For the foreign priest – and many other observers – the answer in dealing with the vocation catastrophe is in looking at the bigger picture of how the faith is faring in Germany, and in Western Europe in general.
Indeed, whilst Church tax income and overall number of employees of the Church in Germany is at a historically high level, it is not only the priesthood that is in dire straits.
Figures released July 15 by the German bishops' conference show a dramatic overall decline of all aspects of the faith except material wealth.
With more than 23.7 million members in Germany, Catholicism today is still the largest single religious group in the country, comprising 29 percent of the population. Yet people are leaving the Church in droves: in 2015, a total of 181,925 people departed. By comparison, 2,685 people became Catholic, and 6,474 reverted to Catholicism. What is more, average church attendance is down from 18.6 percent in 1995 to 10.4 percent in 2015.
For journalist Matthias Drobinski, who writes for the Munich liberal broadsheet Süddeutsche Zeitung, one key problem is celibacy – as well as the fact that only men can be priests.
“Prominent theologians” are “now demanding to allow women, mature married men [viri probati] to be ordained as priests, or to permit lay people to preside over the celebration of the eucharist,” he wrote in an article for the Süddeutsche Aug. 17.
Drobinski also quotes the well-known Viennese professor of pastoral theology, Fr. Paul Michael Zulehner: "It would be possible to have people with community experience elected, educated and ordained", to ensure that the Church can provide the Eucharist to its people.
At 76 years of age, Fr. Zulehner is not a young revolutionary. His – and similar – reflections and demands have heavily influenced people and policies in German dioceses, right down to the parish level – to the extent that already, in both urban and rural areas across Germany today, one rarely encounters the once-typical scenario of a parish priest looking after his parish.
A future of "pastoral teams and units"
Instead, one increasingly finds "pastoral teams" looking after "pastoral units". The nomenclature differs from diocese to diocese: whilst there are "pastoral units" in the Archdiocese of Freiburg im Brieisgau, they are called "parish associations" in Munich and Freising, and "cooperative units" are considered to be the future in the Diocese of Essen.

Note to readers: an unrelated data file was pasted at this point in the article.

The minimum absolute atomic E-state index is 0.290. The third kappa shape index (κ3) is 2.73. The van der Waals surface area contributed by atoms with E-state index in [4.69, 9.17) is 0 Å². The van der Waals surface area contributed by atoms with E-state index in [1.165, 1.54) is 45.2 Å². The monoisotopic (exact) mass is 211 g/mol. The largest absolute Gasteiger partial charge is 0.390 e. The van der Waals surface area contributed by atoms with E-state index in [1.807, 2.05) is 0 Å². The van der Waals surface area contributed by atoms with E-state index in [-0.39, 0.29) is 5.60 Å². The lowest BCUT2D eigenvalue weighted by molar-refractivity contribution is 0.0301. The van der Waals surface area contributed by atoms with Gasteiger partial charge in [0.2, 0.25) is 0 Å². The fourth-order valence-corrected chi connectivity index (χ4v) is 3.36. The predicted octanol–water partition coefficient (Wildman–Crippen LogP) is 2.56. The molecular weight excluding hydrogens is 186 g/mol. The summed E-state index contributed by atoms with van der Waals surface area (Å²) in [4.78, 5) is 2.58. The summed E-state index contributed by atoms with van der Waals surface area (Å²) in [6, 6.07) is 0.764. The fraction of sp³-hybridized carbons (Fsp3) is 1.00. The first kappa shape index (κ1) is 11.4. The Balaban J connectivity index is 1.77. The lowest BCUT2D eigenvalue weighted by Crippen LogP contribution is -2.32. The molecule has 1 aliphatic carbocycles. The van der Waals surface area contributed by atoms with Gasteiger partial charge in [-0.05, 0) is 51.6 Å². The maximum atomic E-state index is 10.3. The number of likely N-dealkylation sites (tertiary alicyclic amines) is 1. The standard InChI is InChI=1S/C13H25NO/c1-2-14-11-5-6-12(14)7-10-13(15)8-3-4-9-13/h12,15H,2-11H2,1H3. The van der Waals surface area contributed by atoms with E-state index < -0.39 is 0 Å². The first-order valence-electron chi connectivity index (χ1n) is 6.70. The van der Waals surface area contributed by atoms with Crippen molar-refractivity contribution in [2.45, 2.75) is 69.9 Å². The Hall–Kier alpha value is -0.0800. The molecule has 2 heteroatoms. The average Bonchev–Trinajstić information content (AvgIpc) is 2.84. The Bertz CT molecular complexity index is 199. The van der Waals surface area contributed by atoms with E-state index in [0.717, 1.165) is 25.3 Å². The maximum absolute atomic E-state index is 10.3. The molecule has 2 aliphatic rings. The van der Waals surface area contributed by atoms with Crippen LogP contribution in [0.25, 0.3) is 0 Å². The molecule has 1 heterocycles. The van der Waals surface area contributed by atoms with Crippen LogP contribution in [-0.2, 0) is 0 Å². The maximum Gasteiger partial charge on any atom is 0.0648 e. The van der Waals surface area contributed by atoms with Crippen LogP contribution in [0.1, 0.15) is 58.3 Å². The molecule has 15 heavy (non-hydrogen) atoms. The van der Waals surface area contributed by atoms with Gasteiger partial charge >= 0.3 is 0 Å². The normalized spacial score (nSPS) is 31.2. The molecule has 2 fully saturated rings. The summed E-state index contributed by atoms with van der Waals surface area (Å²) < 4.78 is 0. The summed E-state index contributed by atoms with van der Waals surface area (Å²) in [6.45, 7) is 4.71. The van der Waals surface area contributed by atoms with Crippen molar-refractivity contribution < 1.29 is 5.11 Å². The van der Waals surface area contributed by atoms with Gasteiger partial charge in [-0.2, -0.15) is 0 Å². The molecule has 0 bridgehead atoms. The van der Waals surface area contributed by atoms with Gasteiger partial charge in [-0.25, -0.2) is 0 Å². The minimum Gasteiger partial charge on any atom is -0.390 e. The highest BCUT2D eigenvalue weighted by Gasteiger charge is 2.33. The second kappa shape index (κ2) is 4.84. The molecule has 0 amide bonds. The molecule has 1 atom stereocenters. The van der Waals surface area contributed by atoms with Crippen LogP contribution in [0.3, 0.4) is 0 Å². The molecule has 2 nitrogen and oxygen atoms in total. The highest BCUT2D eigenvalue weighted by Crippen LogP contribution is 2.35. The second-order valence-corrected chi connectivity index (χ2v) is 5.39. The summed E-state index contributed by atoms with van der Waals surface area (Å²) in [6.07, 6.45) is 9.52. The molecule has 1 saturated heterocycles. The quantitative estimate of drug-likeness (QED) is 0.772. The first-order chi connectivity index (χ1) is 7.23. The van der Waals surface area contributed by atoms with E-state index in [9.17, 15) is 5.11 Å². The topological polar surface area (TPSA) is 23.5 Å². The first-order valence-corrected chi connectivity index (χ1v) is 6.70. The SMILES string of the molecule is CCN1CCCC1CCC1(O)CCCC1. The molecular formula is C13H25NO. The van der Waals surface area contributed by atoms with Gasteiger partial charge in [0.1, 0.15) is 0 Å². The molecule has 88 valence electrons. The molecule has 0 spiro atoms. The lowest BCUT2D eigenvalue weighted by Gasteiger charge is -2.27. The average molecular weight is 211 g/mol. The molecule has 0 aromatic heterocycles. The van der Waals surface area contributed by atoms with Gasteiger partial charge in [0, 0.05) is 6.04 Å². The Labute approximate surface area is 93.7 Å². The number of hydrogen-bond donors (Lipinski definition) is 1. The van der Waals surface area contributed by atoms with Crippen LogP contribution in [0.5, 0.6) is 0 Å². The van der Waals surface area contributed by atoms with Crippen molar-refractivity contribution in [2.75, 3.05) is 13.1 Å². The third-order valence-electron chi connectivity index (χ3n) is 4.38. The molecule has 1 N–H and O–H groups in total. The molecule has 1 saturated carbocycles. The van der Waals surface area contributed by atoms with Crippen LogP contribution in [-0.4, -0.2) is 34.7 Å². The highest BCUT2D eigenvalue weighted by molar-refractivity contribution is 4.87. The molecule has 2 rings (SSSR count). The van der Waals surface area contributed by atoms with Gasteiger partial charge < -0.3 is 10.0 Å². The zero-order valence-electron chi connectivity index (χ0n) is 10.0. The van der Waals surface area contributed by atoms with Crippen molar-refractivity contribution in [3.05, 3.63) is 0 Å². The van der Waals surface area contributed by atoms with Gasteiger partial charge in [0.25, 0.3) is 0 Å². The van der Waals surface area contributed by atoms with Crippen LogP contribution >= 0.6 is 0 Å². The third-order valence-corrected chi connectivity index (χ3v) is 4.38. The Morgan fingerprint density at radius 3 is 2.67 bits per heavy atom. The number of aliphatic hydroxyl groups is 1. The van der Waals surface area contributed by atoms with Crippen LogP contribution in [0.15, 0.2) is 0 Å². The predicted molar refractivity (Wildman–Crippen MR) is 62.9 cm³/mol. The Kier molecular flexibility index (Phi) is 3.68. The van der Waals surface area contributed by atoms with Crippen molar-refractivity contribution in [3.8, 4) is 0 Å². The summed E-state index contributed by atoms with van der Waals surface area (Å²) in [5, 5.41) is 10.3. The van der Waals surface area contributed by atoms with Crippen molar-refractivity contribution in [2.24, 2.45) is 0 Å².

In all cases, the pastoral teams assigned to these "units" are not just priests, but consist of a mix of paid women and men, most of them theologically educated, who take on different roles. Several dioceses educate, train, and pay "community specialists" and/or "pastoral assistants", for instance, in addition to deacons and priests.
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In several German dioceses today, it is not uncommon to have a female pastoral specialist, dressed in a white alb, conducting a Catholic funeral, and even giving the homily during Mass in diocesan Churches, even if that may be frowned upon officially.
Given this reality on the ground in German dioceses, demands for women to be ordained as deacons are not just common-place, but considered reasonable among Catholics in the Church's employ; not to mention for theologians – with tacit or open support of many a German bishop – to demand further "reforms" along the lines that both Drobinski and Kissler describe, albeit from different points of view. Indeed, while Drobinski implicitly argues for the changes to continue, the latter polemically asks whether this is all an attempt "to re-catholicize Luther, or the lutherization of the Church?"
All eyes on Rome
Rhetorical point-scoring aside, the debate over how to tackle the manifold crisis of Catholicism in Germany will not just take place in Germany proper: the "ordinary faithful", as much as theologians and bishops, are looking to Rome.
As Cardinal Reinhard Marx of Munich and Freising commented the July figures: “We need a ‘sophisticated pastoral practice’ that does justice to the diverse life-worlds of people and convincingly passes on the hope of the faith. The conclusion of last year’s synod of bishops and the Apostolic Exhortation Amoris laetitia by Pope Francis are important signposts.”
“Pope Francis gives us courage,” the president of the German bishops' conference continued, “when he tells us that the way of the future Church is the way of a ‘synodal church.’ That means: All faithful are called upon, laypeople and priests! Together we will continue to give convincingly witness to our Faith and the Gospel."